With the NC General Assembly set to adjourn later today, the July Civitas Institute DecisionMaker Poll suggests that North Carolina voters are in the dark concerning which party holds power in the General Assembly.
New Poll Shows Lt. Gov. with 3 Point Lead
Provisions of House Bill 1366, better known as the Anti-Bullying Bill, have not enjoyed widespread popularity among North Carolinians according to a May poll released by the Civitas Institute.
Members of the North Carolina General Assembly continue to ignore self-imposed rules of conduct by shoving millions of extra debt and countless new provisions into the hastily approved 2008 state budget. A recent study released by the Civitas Institute reveals House Rule 44 (b) was violated in excess of 50 times during passage of the 2008 North Carolina Budget bill.
With gas prices above $4.00 a gallon, citizens are looking to state leaders for answers and relief. On Wednesday, July 9th 2008, the Civitas Institute will hold an information breakfast - “Talking about Energy in N.C.” - in which we’ll talk about realistic energy policy and communicating options to a public looking for change. To register, click here.
Crimes Before & After N.C.’s Jessica’s Law. Crimes in red are punished under the Florida Jessica’s Law with a mandatory minimum of 25 years in prison. Offenders either serve life in prison or serve 25 years followed by lifetime satellite monitoring.
The Civitas Institute’s June 2008 DescisionMaker poll reveals a majority of North Carolinians are more likely to vote for a candidate this fall who supports a TABOR.
Only one-third of North Carolina voters agree that increasing taxes on oil companies is a solution to reduce record-high gas prices. Half of voters feel prices can be reduced through increased domestic production of oil.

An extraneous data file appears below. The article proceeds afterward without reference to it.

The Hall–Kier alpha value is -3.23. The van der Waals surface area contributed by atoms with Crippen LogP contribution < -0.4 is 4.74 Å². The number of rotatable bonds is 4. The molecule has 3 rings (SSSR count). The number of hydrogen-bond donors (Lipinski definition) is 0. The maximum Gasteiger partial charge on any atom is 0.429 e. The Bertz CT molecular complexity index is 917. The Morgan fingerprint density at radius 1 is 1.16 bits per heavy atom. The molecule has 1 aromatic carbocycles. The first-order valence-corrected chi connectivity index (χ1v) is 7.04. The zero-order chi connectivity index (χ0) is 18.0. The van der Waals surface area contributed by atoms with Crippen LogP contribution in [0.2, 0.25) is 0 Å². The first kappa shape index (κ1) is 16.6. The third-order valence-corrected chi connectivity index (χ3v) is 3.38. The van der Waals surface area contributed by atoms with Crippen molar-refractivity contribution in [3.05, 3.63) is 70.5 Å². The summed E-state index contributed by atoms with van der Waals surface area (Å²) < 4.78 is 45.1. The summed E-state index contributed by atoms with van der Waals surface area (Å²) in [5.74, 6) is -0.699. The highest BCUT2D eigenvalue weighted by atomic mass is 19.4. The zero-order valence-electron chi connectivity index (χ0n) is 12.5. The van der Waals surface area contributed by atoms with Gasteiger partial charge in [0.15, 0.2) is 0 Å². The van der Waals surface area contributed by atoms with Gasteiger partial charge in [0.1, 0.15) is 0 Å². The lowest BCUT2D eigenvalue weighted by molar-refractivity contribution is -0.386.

Over 3/4ths of Voters Reject Forced Unionization of Workers Raleigh, NC – Despite the millions of dollars pumped into North Carolina campaigns and an intensive lobbying effort by national unions to weaken North Carolina’s labor laws, voters overwhelmingly support maintaining North Carolina as a right-to-work state according to a new poll released by the Civitas Institute. When asked if they supported maintaining North Carolina as a right-to-work state where workers can not be forced into a union, a resounding 78 percent agreed while only 16 percent disagreed. 7 percent were undecided. “Big labor has targeted North Carolina as a potential state to expand its scope and influence. Unions like the Service Employees International Union (SEIU) and Teamsters are pushing collective bargaining for state and local government employees as the first step towards repealing right-to-work in North Carolina,” said Francis DeLuca, Executive Director of the Civitas Institute. “Unfortunately for the unions, the voters of North Carolina overwhelming reject this path,” DeLuca stated. The State Employees Association of North Carolina (SEANC) recently voted to officially align with the national SEIU organization. SEIU and other unions have pumped over $2 million into state and local elections in North Carolina over the past four years. “It does not matter how long they have lived in North Carolina, natives and newcomers alike have seen the damage done to the economies of states like Michigan and New Jersey by forced unionization. They do not want to see the same thing happen here,” DeLuca concluded. Full text of question: DO YOU SUPPORT KEEPING NORTH CAROLINA A RIGHT-TO-WORK STATE, WHERE WORKERS CAN'T BE FORCED INTO A UNION? # % Yes 465 78 No 95 16 Not Sure 39 7 Refused 1 TOTAL 600 For crosstabs click here: The study of 600 registered voters was conducted June 11-13 by Tel Opinion Research of Alexandria, Virginia. All respondents were part of a fully representative sample of registered voters in North Carolina. For purposes of this study, voters we interviewed had to have voted in either the 2002, 2004 or 2006 general election or were newly registered voters since 2006. The voters were interviewed using live callers. The confidence interval associated with a sample of this size is such that: 95% of the time, results from 600 interviews (registered voters) will be within +- 4% of the “True Values.” “True Values” refer to the results obtained if were possible to interview every person in North Carolina who had voted in either the 2002, 2004 or 2006 general elections or were newly registered voters since 2006.